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what is a cluster headache?

severely disabling episodic headaches.
more common in men and smokers.


how do cluster headaches present?

rapid onset excruciating pain around one eye
eye becomes watery, bloodshot, lids swollen, lacrimation
facial flushing
pain is strictly unilateral, will usually affect one side only
course - headaches last 15-60min, once or twice a day, often nocturnal
clusters last 4-12 weeks, then they might have months/years before next cluster


how do you treat cluster headaches?

acute attack - 100% oxygen for 15 mins via non-rebreathe, sumitriptan SC or nasal spray at onset (nasal spray not licensed).
preventative - verapamil (start at 40mg and build up to 960mg max, requires ECG monitoring for AV block once at high doses/whilst raising dose)
prednisolone (second line, but can be preferred as started at top dose - then quickly wean off! may relapse)
lithium - if verapamil not tolerated, requires lots of monitoring
other options:
sodium valproate


give some possible triggers for cluster headaches

- alcohol precipitates attacks when in a cluster, but can be drunk between clusters
- histamine and nitroglycerine
- for some patients - heat, exercise and solvents
- disruption to sleep patterns (e.g. by shift work, jet lag, etc)


list some headache red flags that should prompt further investigation

- change in pattern of headache.
- new headache at age > 50.
- onset of seizures.
- headache with systemic illness.
- personality change.
- symps suggestive of raised ICP (morning headache, headache with coughing, sneezing, straining).
- acute onset of the worst headache ever (possible intracranial aneurysm).


list some differentials to consider for an acute single episode of headache

with meningism (stiff neck etc):
- meningitis
- encephalitis
- subarachnoid haemorrhage
head injury
glaucoma (acute closed-angle)
tropical illness e.g. malaria, typhus


what features of an acute single episode of headache would make you consider meningitis?

meningism - acute, severe headache felt all over with neck stiffness.
fever, photophobia, purpuric rash (although not always!)

admit urgently for CT head/LP if CT negative


what features of an acute single episode of headache would make you consider encephalitis?

neck stiffness, fever, odd behaviour, fits, reduced consciousness
admit urgently for CT head/LP if CT negative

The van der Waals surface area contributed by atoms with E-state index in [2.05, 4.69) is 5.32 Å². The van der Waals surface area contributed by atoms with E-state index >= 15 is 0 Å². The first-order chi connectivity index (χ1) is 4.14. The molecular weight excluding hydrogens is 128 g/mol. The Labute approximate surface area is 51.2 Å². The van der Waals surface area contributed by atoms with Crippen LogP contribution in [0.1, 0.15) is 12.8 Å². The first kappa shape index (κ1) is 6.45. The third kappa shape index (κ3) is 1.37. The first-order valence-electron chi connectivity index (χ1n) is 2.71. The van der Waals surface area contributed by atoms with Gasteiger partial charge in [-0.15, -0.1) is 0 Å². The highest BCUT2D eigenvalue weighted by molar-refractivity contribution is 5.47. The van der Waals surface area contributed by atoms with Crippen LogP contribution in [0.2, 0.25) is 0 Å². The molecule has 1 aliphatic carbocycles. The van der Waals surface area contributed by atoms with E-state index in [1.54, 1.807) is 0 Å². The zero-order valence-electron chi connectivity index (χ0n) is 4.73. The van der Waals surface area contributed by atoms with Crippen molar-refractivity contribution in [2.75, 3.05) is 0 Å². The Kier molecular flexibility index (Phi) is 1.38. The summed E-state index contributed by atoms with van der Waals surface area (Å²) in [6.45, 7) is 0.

what features of an acute single episode of headache would make you consider subarachnoid headache?

SUDDEN ONSET, 'worst ever' headache, often occipital (been kicked in back of head), stiff neck, focal signs, reduced consciousness
admit urgently for CT head/LP if CT negative


what features of an acute single episode of headache would make you consider head injury? what would prompt you to consider further investigations?

hx of trauma!
pain usually around site of trauma, but can be generalised.
CT head to exclude subdural/extradural haemorrhage if drowsiness ± lucid interval or focal signs.


what features of an acute single episode of headache would make you consider sinusitis? how do you treat it?

dull, constant ache over frontal or maxillary sinuses, with tenderness ± postnasal drip. pain worse on bending over. preceding coryzal symptoms. lasts 1-2 weeks.
if bacterial (likely Strep pneumoniae, haemophilus influenzae, moraxella catarrhalis) treat with abx - amoxicillin - although some evidence says this doesn't achieve anything.


give some home treatment measurers you would advise for a patient with acute sinusitis

- paracetamol/ibuprofen for pain/fever.
- intranasal decongestant (oral is not recommended for sinusitis) for a max of a week.
- nasal irrigation with warm saline solution.
- warm face packs, which may provide localised pain relief.
- adequate fluids and rest.


what features of an acute single episode of headache would make you consider acute angle-closure glaucoma?

elderly, long-sighted people
constant, aching pain develops round one eye, radiating to forehead.
markedly reduced vision, visual haloes, N&V.
red congested eye, cloudy cornea, dilated non-responsive pupil (may be oval), reduced acuity.

seek urgent expert help, if delay in treatment >1hr likely start acetazolmide 500mg IV, plus lay supine and give any topical agents not contra-indicated in the patient
topical agents inlude:
Beta-blockers - eg, timolol, cautioned in asthma.
Steroids - prednisolone 15 every 15 minutes for an hour, then hourly.
Pilocarpine 1-2% (in patients with their natural lens).
Phenylephrine 2.5% (in patients who do not have their own lens).


what are tension headaches?

main cause of bilateral, non-pulsatile headache ± scalp muscle tenderness, with no vomiting/sensitivity to movement. often described as band round scalp, pressure, tightness.

divided into